Police Pursuits- Part 2

Police Pursuits- Part 2 - Police Pursuits: Part 2 Part CRJU...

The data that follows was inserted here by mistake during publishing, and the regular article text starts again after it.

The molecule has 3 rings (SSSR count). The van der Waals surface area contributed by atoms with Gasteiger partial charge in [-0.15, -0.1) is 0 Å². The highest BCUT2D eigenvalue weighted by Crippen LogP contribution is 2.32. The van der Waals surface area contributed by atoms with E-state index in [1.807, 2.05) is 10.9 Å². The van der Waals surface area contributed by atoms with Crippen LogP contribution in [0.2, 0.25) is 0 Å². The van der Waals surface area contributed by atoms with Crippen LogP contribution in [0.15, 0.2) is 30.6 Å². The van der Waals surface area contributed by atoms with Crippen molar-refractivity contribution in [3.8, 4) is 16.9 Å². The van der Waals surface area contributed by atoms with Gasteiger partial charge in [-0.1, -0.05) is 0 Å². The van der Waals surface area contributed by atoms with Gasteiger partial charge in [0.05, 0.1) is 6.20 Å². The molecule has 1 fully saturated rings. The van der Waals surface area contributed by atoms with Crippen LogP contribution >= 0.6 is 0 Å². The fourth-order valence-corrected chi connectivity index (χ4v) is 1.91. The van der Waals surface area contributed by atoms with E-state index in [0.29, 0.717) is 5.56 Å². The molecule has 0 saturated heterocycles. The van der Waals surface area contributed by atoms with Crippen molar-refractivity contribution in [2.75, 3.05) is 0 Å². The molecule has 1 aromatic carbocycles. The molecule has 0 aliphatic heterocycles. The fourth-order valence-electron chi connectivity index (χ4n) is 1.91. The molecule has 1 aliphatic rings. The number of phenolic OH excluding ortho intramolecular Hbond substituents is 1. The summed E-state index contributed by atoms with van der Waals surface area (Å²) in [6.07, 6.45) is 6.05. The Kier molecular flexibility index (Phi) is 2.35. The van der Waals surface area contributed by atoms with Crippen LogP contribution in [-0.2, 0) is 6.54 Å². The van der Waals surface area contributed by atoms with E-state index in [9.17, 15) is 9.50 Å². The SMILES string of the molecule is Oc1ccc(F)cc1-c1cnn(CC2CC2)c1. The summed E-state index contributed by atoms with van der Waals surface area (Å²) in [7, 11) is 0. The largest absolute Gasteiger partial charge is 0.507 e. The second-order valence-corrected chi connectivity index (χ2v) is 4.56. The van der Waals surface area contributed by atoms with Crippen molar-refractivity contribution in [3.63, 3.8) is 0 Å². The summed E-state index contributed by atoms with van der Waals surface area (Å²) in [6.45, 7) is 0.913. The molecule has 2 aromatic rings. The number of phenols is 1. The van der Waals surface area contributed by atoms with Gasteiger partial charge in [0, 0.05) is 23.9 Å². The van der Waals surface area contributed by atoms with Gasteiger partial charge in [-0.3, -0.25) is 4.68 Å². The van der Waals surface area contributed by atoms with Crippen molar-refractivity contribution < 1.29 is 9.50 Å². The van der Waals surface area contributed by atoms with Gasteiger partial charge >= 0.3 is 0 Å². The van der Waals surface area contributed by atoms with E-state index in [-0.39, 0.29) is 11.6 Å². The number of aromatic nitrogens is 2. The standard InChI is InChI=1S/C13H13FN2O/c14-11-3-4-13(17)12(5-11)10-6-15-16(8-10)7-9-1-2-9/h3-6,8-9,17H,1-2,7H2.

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Unformatted text preview: Police Pursuits: Part 2 Part CRJU E491P, Police Liability Spring 2011, Mr. Smith Going Forward from Brower Going By the late 1990s, public awareness had been opened to the dangers of pursuit driving and a major litigation trend evolved such that whenever a person, whether suspect or innocent third party, was injured by actions arising from a police pursuit, suit against the police was virtually certain to follow. The only reasonably “sure” bet in civil rights based pursuit actions, however, appeared to be that if a police officer used a physical “means intentionally applied” to stop a fleeing suspect, the courts would evaluate the officer’s action as involving a “seizure” for purposes of a Fourth Amendment claim. Intentional Conduct in Pursuits Intentional The claims before the Supreme Court in both Garner and Brower dealt with an officer’s conduct which was specifically focused on stopping the flight of a criminal suspect and which involved “an intentional acquisition of physical control.” In other words, in each of those cases, the injured person was intentionally “stopped by the instrumentality set in motion or put in place to stop him.” What happens, though, if a person is injured in a police pursuit and there was no intention on the part of the police to stop that person? (i.e. there was no seizure) Fourteenth Amendment Claims Fourteenth In Fourteenth Amendment cases, the injured party has not been subjected to police action willfully directed at him and, as such, the injury cannot be said to have occurred through any seizure by the police. In the majority of such cases, the injured party is typically either an innocent third party motorist or pedestrian. Because such injured persons are not the target of a police seizure seeking to terminate their freedom of movement, there is no basis for a Fourth Amendment claim. County of Sacramento v. Lewis (1998) County On May 22, 1990, James Smith, a Sacramento County sheriff's deputy, along with another officer, Murray Stapp, responded to a call to break up a fight. Upon returning to his patrol car, Stapp saw a motorcycle approaching at high speed. It was operated by 18­year­ old Brian Willard and carried Philip Lewis, a 16­year­old passenger. Stapp turned on his overhead lights, yelled to the boys to stop, and pulled his patrol car closer to Smith's, attempting to pen the motorcycle in. Instead of pulling over, Willard slowly maneuvered the motorcycle between the two police cars and sped off. Smith immediately switched on his own emergency lights and siren, made a quick turn, and began pursuit at high speed. For 75 seconds over a course of 1.3 miles in a residential neighborhood, the motorcycle wove in and out of oncoming traffic, forcing two cars and a bicycle to swerve off the road. The motorcycle and patrol car reached speeds up to 100 miles an hour, with Smith following at a distance as short as 100 feet; at that speed, his car would have required 650 feet to stop. The chase ended after the motorcycle tipped over as Willard tried a sharp left turn. By the time Smith slammed on his brakes, Willard was out of the way, but Lewis was not. The patrol car skidded into him at 40 miles an hour, propelling him some 70 feet down the road and inflicting massive injuries. Lewis was pronounced dead at the scene. At the time the Lewis case reached the Supreme Court, there was widespread disagreement in the federal Circuit Courts of Appeal as to how egregious the conduct of a law enforcement officer must be in order for the conduct to rise to the level so it could be said to deny a citizen the right to life “through means other than a seizure.” The importance of the question lay in the fact that the injury in a Fourteenth Amendment case comes about not through a seizure but, instead, through police conduct that, under the circumstances, can be considered to be abusive of the governmental power possessed by the police and which results in harm. In Lewis, the Supreme Court held that police officers engaged in a high­speed automobile pursuit are liable under the Fourteenth Amendment only if their actions were “conscience shocking” in the sense that they were intended to intentionally cause harm to a citizen for some illegitimate purpose. On the facts of the case, the Court had no difficulty ruling that the Deputy Smith was not liable. It noted that although he misjudged his ability to stop his vehicle before striking Lewis, he did not intentionally run him over and, as such, his actions were not conscience shocking in the constitutional sense. In effect, although Lewis did not involve a seizure with the requirement of intentional acquisition of physical control that results in harm, it seems to stand for the proposition that even though the officer did not intentionally acquire physical control of the party, the officer’s conduct that results in injury must, nonetheless, be intentionally directed at causing the injured party harm and not be supported by any legitimate purpose. After the ruling in Lewis injured third parties are highly unlikely to find a federal, constitutional remedy for their pursuit­related injuries. As a result, state law claims, such as negligence, have become increasingly important. Retreating from Garner: Retreating Scott v. Harris (2007) After a police officer attempted to pull him over for speeding, Victor Harris fled in his vehicle, initiating a high­speed car chase. Attempting to end the chase, Deputy Timothy Scott rammed Harris’ vehicle with his police cruiser. Harris crashed and was rendered a quadriplegic. Harris sued Scott under section 1983 in federal District Court, alleging that Scott had violated his Fourth Amendment rights by using excessive force. The Eleventh Circuit Court of Appeals ruled that Scott's actions constituted an unreasonable seizure in violation of the Fourth Amendment. Because there was no imminent threat ­ Harris remained in control of his vehicle and the roads were relatively empty ­ Scott's use of deadly force was held to be unconstitutional. The Issues Deputy Scott did not contest that his decision to terminate the car chase by ramming his bumper into Harris’ car constituted a “seizure.” Both Scott and Harris conceded, also, that an excessive force claim arising from a seizure used to stop a fleeing suspect is properly analyzed under the “objective reasonableness” standard set out in Graham v. Connor. The only question before the Court was whether Deputy Scott’s actions, which resulted in Harris’ being rendered a quadriplegic, were objectively reasonable. Harris’ Arguments Harris asked the Court to analyze this case as it analyzed the use of force in Garner, to determine that Scott’s actions constituted “deadly force” and, to apply Garner’s “preconditions” before Scotts use of deadly force could be justified: (1) The suspect must have posed an immediate threat of serious physical harm to the officer or others; and (2) deadly force must have been necessary to prevent escape. Harris argued that since the Garner preconditions for using deadly force were not met, Scott’s use of deadly force in ramming his vehicle was per se unreasonable. Scalia: Distinguishing Garner Scalia: “Garner did not establish a magical on/off switch that triggers rigid preconditions whenever an officer’s actions constitute ‘deadly force.’” “Whatever Garner said about the factors that might have justified shooting the suspect in that case, such ‘preconditions’ have scant applicability to this case, which has vastly different facts. Garner had nothing to do with one car striking another or even with car chases in general . . . . A police car’s bumping a fleeing car is, in fact, not much like a policeman’s shooting a gun so as to hit a person.” “Whether or not Scott’s actions constituted application of ‘deadly force,’ all that matters is whether Scott’s actions were reasonable.” Determining “Reasonableness” Determining “In determining the reasonableness of the manner in which a seizure is effected, ‘[w]e must balance the nature and quality of the intrusion on the individual’s Fourth Amendment interests against the importance of the governmental interests alleged to justify the intrusion.’” “Thus, in judging whether Scott’s actions were reasonable, we must consider the risk of bodily harm that Scott’s actions posed to respondent in light of the threat to the public that Scott was trying to eliminate.” “So how does a court go about weighing the perhaps lesser probability of injuring or killing numerous bystanders against the perhaps larger probability of injuring or killing a single person?” “We think it appropriate in this process to take into account not only the number of lives at risk, but also their relative culpability.” “It was respondent, after all, who intentionally placed himself and the public in danger by unlawfully engaging in the reckless, high­ speed flight that ultimately produced the choice between two evils that Scott confronted.” “By contrast, those who might have been harmed had Scott not taken the action he did were entirely innocent. We have little difficulty in concluding it was reasonable for Scott to take the action that he did.” “[W]e are loath to lay down a rule requiring the police to allow fleeing suspects to get away whenever they drive so recklessly that they put other people’s lives in danger. It is obvious the perverse incentives such a rule would create: Every fleeing motorist would know that escape is within his grasp, if only he accelerates to 90 miles per hour, crosses the double­yellow line a few times, and runs a few red lights.” “The Constitution assuredly does not impose this invitation to impunity­earned­by recklessness. Instead, we lay down a more sensible rule: A police officer’s attempt to terminate a dangerous high­speed car chase that threatens the lives of innocent bystanders does not violate the Fourth Amendment, even when it places the fleeing motorist at risk of serious injury or death.” And Forward from Scott And The decision surprised many observers by its marginalization of the importance of the Garner decision. Although the Supreme Court did not abandon the logic underlying Garner it did imply a flaw in the application of the Garner “two prong” test for reasonableness to pursuit cases involving questions of the dangerousness of the fleeing suspect. The Court paid almost no attention to the fact that the suspect’s underlying offense was speeding, and instead voiced its view that the act of fleeing was a threat to everyone, and that those who flee recklessly from the police implicitly authorize officers to seize them with the force necessary. Notwithstanding the fact that both the District Court and the Court of Appeals had concluded that “[a]t the time of the ramming, apart from speeding and running two red lights, Harris was driving in a non­aggressive fashion (i.e., without trying to ram or run into the officers),” the Supreme Court posited that while Deputy Scott’s actions posed “a high likelihood of serious injury or death to Harris,” although they did not specifically declare Scott’s action to be an application of deadly force, his actions did not pose the “near certainty of death” posed by an officer shooting a fleeing felon in the back of the head. The Court balanced the risk of harm created by Deputy Scott’s action of ramming Harris’ vehicle with the threat created by Harris’ fleeing from Deputy Scott. Even though the Court admitted that there was no obvious way to quantify those risks, it observed that Harris “posed an actual and imminent threat to the lives of any pedestrians who might have been present, to other civilian motorists, and to the officers involved in the chase.” Under this analysis, the suspect, irrespective of the underlying offense, shoulders the total responsibility for the consequences of the actions of all involved parties, including the police, even though police action, such as ramming the vehicle, may have caused the suspect vehicle to crash into innocent third parties. ...